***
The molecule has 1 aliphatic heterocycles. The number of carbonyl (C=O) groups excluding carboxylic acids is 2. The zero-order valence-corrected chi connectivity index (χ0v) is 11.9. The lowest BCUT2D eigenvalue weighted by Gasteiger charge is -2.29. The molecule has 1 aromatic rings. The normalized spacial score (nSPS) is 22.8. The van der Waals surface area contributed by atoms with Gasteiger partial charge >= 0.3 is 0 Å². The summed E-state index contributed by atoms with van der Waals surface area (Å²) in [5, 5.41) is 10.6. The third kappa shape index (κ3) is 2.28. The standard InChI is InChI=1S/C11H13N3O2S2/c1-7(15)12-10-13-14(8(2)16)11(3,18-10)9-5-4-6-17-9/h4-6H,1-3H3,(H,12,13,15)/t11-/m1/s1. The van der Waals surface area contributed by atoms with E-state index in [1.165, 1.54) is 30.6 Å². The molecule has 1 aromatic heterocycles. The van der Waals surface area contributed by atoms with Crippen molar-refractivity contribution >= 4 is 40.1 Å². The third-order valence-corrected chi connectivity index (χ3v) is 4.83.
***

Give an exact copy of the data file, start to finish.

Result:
The molecule has 1 aliphatic heterocycles. The number of carbonyl (C=O) groups excluding carboxylic acids is 2. The zero-order valence-corrected chi connectivity index (χ0v) is 11.9. The lowest BCUT2D eigenvalue weighted by Gasteiger charge is -2.29. The molecule has 1 aromatic rings. The normalized spacial score (nSPS) is 22.8. The van der Waals surface area contributed by atoms with Gasteiger partial charge >= 0.3 is 0 Å². The summed E-state index contributed by atoms with van der Waals surface area (Å²) in [5, 5.41) is 10.6. The third kappa shape index (κ3) is 2.28. The standard InChI is InChI=1S/C11H13N3O2S2/c1-7(15)12-10-13-14(8(2)16)11(3,18-10)9-5-4-6-17-9/h4-6H,1-3H3,(H,12,13,15)/t11-/m1/s1. The van der Waals surface area contributed by atoms with E-state index in [1.165, 1.54) is 30.6 Å². The molecule has 1 aromatic heterocycles. The van der Waals surface area contributed by atoms with Crippen molar-refractivity contribution >= 4 is 40.1 Å². The third-order valence-corrected chi connectivity index (χ3v) is 4.83.